Yangtze giant softshell turtle: the species is now considered extinct


Yangtze giant softshell turtle: the species is now considered extinct

The Yangtze giant softshell turtle is a very rare turtle of the Trionychid family found in China and Vietnam. It is also called the Red River giant softshell turtle, Shanghai softshell turtle, or Swinhoe softshell turtle. Only three specimens are known and consequently, on the IUCN Red List, it is classified as critically endangered.

Scientists had hoped that the pair bred at the Suzhou Zoo would be able to reproduce, but the female preserved at the Suzhou Zoo died on April 15, 2019, leaving little hope for saving the species from extinction. The other two remaining specimens, of which the genus is unknown, live free in Vietnam; some scholars consider the Vietnamese population, known as the Hoan Kiem Lake tortoise, a separate species.

But, as we told in our previous article, on April 21, the lifeless body of one of the last female Yangtze giant softshell turtles was found in Dong Mo Lake in the Vietnamese capital Hanoi. Local media have informed that it is the last female specimen of this very rare and much loved species.

The Yangtze giant softshell tortoise measured about 1.56 meters long and weighed 93 kilograms, as VnExpress reported. Now, with her death, the total of these very rare turtles has been reduced to just three male specimens, two of which live in China and one in Hanoi's Xuân Khanh lake.

In the Dong Mo lake, where the last female lived, the scientists had created an artificial beach to favor the possible spawning, but in ten years that has never happened. Yet there should be a male, as evidenced by the environmental DNA detected through genetic investigations.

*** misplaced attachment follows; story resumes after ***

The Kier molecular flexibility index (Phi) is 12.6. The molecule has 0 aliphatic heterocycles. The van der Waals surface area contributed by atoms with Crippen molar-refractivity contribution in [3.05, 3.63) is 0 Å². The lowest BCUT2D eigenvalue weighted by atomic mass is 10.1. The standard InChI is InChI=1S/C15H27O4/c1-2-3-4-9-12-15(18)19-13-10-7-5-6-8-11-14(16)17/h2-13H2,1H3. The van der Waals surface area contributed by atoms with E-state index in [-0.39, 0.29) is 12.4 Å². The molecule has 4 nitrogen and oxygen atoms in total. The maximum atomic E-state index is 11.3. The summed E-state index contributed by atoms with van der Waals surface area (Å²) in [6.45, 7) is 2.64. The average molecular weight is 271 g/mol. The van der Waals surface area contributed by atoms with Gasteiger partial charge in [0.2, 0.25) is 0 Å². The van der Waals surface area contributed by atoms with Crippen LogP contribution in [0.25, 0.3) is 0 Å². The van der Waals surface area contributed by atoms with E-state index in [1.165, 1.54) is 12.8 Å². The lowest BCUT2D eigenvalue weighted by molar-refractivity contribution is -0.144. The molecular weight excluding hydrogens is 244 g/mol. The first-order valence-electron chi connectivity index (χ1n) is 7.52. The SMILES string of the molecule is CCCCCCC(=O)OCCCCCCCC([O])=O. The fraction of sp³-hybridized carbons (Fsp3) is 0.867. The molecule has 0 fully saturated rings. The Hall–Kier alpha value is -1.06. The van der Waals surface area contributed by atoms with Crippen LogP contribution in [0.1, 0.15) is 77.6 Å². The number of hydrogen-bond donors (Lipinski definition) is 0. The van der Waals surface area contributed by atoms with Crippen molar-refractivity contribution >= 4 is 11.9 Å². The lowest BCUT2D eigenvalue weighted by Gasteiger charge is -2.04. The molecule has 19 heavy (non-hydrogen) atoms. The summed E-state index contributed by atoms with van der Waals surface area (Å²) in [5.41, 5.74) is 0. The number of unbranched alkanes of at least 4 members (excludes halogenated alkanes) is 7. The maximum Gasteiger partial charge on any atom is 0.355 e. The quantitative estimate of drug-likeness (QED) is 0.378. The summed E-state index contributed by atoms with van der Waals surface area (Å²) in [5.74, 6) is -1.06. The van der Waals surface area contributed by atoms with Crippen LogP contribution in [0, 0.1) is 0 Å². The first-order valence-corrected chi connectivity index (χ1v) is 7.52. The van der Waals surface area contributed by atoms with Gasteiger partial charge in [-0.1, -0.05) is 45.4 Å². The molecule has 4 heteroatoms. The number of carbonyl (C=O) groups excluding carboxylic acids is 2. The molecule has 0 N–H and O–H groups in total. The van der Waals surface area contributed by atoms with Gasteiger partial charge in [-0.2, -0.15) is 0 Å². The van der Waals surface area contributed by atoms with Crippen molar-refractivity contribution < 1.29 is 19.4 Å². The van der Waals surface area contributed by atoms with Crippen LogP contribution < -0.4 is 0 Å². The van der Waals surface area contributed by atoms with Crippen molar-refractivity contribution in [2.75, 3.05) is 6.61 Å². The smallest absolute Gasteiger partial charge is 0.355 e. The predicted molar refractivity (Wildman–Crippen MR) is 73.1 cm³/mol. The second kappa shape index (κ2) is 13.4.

The Yangtze giant softshell turtle lived in the Yangtze River and Taihu Lake, located on the border of Jiangsu and Zhejiang provinces in eastern China, and in Gejiu, Yuanyang, Jianshui and Honghe localities in of Yunnan, in southern China.

The last specimen in the wild that we know of was captured in 1998 in the Red River, between Yuanyang and Jianshui, and was immediately released into the wild. Only four known specimens survive in Vietnam and China, two in Vietnam, respectively in Hoan Kiem Lake and in Son Tay (near Hanoi), and the other two in the Suzhou Zoo, in China.

The Yangtze giant softshell turtle has been driven to the brink of extinction by habitat destruction, subsistence hunting and local consumption, and the use of its carapace and bones in medicine. His skull is often displayed as a trophy.

In China, another risk factor is constituted by a recent project for the construction of a hydroelectric plant on the Red River consisting of 12 dams: the implementation of the project would involve the flooding of the entire range of the species and would change the species forever. lowland ecosystem of Vietnam.